21 01 2016

No surprises here….  except that NASA and NOAA disagree with Dave Kimble, showing global temperature has gone over 1C above baseline. But what would they know?


2015 was Planet Earth’s warmest year since modern record-keeping began in 1880, according to a new analysis by NASA’s Goddard Institute for Space Studies. Credit: NASA/JPL.

Earth’s 2015 surface temperatures were the warmest since modern record keeping began in 1880, according to independent analyses by NASA and the National Oceanic and Atmospheric Administration (NOAA).

Globally-averaged temperatures in 2015 shattered the previous mark set in 2014 by 0.23 degrees Fahrenheit (0.13 Celsius). Only once before, in 1998, has the new record been greater than the old record by this much.

The 2015 temperatures continue a long-term warming trend, according to analyses by scientists at NASA’s Goddard Institute for Space Studies (GISS) in New York (GISTEMP). NOAA scientists concur with the finding that 2015 was the warmest year on record based on separate, independent analyses of the data. Because weather station locations and measurements change over time, there is some uncertainty in the individual values in the GISTEMP index. Taking this into account, NASA analysis estimates 2015 was the warmest year with 94 percent certainty.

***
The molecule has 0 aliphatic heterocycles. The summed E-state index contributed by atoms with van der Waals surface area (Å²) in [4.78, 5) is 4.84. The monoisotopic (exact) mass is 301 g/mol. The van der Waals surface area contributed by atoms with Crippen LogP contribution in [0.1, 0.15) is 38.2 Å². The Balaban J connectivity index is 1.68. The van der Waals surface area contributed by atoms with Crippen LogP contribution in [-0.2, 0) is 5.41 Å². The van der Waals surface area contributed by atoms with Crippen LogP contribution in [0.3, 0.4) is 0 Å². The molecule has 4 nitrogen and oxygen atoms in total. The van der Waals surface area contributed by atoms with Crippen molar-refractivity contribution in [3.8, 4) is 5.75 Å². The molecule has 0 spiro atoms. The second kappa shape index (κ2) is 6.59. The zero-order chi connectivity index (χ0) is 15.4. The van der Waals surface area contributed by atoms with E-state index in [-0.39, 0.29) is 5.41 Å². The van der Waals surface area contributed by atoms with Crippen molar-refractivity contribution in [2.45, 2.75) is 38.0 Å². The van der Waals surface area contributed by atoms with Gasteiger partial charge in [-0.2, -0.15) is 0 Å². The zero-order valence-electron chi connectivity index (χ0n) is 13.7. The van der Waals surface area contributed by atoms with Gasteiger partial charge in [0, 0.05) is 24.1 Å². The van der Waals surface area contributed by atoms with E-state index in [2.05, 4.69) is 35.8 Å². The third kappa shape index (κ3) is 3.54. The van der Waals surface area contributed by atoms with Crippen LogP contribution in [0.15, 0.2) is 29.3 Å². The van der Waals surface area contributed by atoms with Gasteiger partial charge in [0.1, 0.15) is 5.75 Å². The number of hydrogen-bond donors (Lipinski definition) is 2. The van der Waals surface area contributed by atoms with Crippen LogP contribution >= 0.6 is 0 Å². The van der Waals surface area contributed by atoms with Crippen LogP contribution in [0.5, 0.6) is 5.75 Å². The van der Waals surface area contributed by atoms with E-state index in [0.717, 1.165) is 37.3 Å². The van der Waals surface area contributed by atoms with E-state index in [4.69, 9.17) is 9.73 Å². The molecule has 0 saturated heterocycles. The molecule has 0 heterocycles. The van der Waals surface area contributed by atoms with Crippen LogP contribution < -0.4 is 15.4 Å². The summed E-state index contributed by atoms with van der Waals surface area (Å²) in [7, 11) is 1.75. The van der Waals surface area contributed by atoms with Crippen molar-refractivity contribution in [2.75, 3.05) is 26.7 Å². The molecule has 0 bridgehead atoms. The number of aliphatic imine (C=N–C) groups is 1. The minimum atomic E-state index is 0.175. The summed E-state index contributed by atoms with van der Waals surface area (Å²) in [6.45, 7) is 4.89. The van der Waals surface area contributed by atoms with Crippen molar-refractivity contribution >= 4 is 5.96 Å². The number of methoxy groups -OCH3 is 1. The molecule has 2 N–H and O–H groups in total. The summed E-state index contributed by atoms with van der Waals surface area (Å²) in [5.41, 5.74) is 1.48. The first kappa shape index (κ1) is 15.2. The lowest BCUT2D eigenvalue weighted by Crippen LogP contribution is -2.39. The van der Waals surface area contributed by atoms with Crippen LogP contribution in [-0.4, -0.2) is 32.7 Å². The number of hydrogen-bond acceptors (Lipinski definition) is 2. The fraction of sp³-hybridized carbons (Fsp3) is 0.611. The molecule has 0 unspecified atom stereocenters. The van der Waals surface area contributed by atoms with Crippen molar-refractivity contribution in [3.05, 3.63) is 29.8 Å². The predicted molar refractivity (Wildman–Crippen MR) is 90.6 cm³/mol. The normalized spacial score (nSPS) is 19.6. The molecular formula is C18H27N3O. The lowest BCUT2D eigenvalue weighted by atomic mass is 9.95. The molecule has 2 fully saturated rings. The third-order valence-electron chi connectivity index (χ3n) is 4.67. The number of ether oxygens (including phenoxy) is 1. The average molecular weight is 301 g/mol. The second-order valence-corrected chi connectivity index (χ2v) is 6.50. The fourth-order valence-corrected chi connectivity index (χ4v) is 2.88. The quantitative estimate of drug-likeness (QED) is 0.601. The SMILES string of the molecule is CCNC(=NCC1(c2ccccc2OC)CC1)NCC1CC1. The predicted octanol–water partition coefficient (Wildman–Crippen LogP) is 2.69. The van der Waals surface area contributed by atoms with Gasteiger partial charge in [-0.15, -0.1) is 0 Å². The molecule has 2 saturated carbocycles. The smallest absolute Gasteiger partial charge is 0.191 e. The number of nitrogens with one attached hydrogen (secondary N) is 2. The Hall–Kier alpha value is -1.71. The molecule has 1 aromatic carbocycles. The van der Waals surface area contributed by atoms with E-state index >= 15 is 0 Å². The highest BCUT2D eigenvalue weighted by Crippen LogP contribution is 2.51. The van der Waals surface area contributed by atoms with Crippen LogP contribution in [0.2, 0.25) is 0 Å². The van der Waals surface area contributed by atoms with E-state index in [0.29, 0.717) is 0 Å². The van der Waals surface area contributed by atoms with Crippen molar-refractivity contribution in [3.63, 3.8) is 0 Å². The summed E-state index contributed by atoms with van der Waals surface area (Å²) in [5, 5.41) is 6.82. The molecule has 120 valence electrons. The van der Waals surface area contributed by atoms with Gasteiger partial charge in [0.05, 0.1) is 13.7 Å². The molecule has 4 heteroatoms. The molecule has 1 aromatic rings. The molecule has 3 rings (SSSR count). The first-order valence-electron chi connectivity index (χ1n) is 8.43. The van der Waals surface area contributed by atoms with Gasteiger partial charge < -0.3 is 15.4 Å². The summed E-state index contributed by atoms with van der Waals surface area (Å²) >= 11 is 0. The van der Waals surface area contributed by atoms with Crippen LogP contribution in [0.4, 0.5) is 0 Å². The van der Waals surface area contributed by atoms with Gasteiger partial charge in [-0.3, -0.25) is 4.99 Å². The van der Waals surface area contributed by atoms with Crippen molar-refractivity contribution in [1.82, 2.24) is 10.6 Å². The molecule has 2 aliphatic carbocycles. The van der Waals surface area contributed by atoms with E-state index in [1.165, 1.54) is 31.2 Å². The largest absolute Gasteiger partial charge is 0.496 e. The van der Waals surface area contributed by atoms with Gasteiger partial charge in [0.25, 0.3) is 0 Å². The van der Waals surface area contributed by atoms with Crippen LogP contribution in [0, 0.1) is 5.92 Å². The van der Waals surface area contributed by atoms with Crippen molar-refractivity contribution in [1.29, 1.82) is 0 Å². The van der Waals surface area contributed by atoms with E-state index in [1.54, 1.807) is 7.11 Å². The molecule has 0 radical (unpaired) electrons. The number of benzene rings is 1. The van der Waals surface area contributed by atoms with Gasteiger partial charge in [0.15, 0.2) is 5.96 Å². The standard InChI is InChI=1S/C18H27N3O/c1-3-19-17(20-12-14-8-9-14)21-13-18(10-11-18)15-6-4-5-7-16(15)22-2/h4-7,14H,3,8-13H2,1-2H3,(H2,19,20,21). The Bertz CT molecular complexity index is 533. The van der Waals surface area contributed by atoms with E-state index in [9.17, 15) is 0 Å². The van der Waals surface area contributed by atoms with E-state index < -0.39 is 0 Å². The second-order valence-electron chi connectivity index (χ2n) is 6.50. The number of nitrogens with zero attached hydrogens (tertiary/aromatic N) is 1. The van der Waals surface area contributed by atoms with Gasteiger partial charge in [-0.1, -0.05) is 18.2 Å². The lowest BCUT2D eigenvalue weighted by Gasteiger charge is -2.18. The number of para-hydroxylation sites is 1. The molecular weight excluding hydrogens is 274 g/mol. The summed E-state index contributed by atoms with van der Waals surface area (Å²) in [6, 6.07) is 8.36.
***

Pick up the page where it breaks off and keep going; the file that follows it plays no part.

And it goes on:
“Climate change is the challenge of our generation, and NASA’s vital work on this important issue affects every person on Earth,” said NASA Administrator Charles Bolden. “Today’s announcement not only underscores how critical NASA’s Earth observation program is, it is a key data point that should make policy makers stand up and take notice – now is the time to act on climate.”

The planet’s average surface temperature has risen about 1.8 degrees Fahrenheit (1.0 degree Celsius) since the late-19th century, a change largely driven by increased carbon dioxide and other human-made emissions into the atmosphere.